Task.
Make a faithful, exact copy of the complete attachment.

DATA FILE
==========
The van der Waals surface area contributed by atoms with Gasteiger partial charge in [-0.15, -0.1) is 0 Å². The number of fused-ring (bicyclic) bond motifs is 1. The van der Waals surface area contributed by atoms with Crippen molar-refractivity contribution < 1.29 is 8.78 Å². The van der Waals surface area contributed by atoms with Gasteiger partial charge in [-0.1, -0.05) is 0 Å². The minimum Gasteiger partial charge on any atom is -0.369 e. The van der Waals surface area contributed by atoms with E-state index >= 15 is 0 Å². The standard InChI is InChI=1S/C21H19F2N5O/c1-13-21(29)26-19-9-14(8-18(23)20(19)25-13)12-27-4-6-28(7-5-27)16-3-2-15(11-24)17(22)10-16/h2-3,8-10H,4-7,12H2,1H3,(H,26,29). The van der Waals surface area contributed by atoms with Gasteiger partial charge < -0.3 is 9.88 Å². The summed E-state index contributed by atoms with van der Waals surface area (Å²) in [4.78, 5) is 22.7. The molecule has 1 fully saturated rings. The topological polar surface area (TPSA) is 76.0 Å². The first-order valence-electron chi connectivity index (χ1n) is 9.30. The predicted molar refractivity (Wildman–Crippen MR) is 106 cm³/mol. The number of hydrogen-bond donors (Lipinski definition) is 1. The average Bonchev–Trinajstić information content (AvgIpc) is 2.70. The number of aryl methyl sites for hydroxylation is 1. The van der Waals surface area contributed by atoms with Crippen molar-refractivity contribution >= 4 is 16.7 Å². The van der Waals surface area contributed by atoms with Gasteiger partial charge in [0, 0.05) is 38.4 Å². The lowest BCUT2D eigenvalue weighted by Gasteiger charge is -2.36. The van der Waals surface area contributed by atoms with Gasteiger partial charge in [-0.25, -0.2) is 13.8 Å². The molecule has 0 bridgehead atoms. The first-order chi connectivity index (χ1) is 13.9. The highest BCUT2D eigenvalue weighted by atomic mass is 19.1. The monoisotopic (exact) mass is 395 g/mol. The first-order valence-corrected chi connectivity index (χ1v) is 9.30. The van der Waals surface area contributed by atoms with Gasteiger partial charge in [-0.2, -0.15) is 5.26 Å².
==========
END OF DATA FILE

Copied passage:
The van der Waals surface area contributed by atoms with Gasteiger partial charge in [-0.15, -0.1) is 0 Å². The number of fused-ring (bicyclic) bond motifs is 1. The van der Waals surface area contributed by atoms with Crippen molar-refractivity contribution < 1.29 is 8.78 Å². The van der Waals surface area contributed by atoms with Gasteiger partial charge in [-0.1, -0.05) is 0 Å². The minimum Gasteiger partial charge on any atom is -0.369 e. The van der Waals surface area contributed by atoms with E-state index >= 15 is 0 Å². The standard InChI is InChI=1S/C21H19F2N5O/c1-13-21(29)26-19-9-14(8-18(23)20(19)25-13)12-27-4-6-28(7-5-27)16-3-2-15(11-24)17(22)10-16/h2-3,8-10H,4-7,12H2,1H3,(H,26,29). The van der Waals surface area contributed by atoms with Gasteiger partial charge < -0.3 is 9.88 Å². The summed E-state index contributed by atoms with van der Waals surface area (Å²) in [4.78, 5) is 22.7. The molecule has 1 fully saturated rings. The topological polar surface area (TPSA) is 76.0 Å². The first-order valence-electron chi connectivity index (χ1n) is 9.30. The predicted molar refractivity (Wildman–Crippen MR) is 106 cm³/mol. The number of hydrogen-bond donors (Lipinski definition) is 1. The average Bonchev–Trinajstić information content (AvgIpc) is 2.70. The number of aryl methyl sites for hydroxylation is 1. The van der Waals surface area contributed by atoms with Crippen molar-refractivity contribution >= 4 is 16.7 Å². The van der Waals surface area contributed by atoms with Gasteiger partial charge in [0, 0.05) is 38.4 Å². The lowest BCUT2D eigenvalue weighted by Gasteiger charge is -2.36. The van der Waals surface area contributed by atoms with Gasteiger partial charge in [-0.25, -0.2) is 13.8 Å². The molecule has 0 bridgehead atoms. The first-order chi connectivity index (χ1) is 13.9. The highest BCUT2D eigenvalue weighted by atomic mass is 19.1. The monoisotopic (exact) mass is 395 g/mol. The first-order valence-corrected chi connectivity index (χ1v) is 9.30. The van der Waals surface area contributed by atoms with Gasteiger partial charge in [-0.2, -0.15) is 5.26 Å².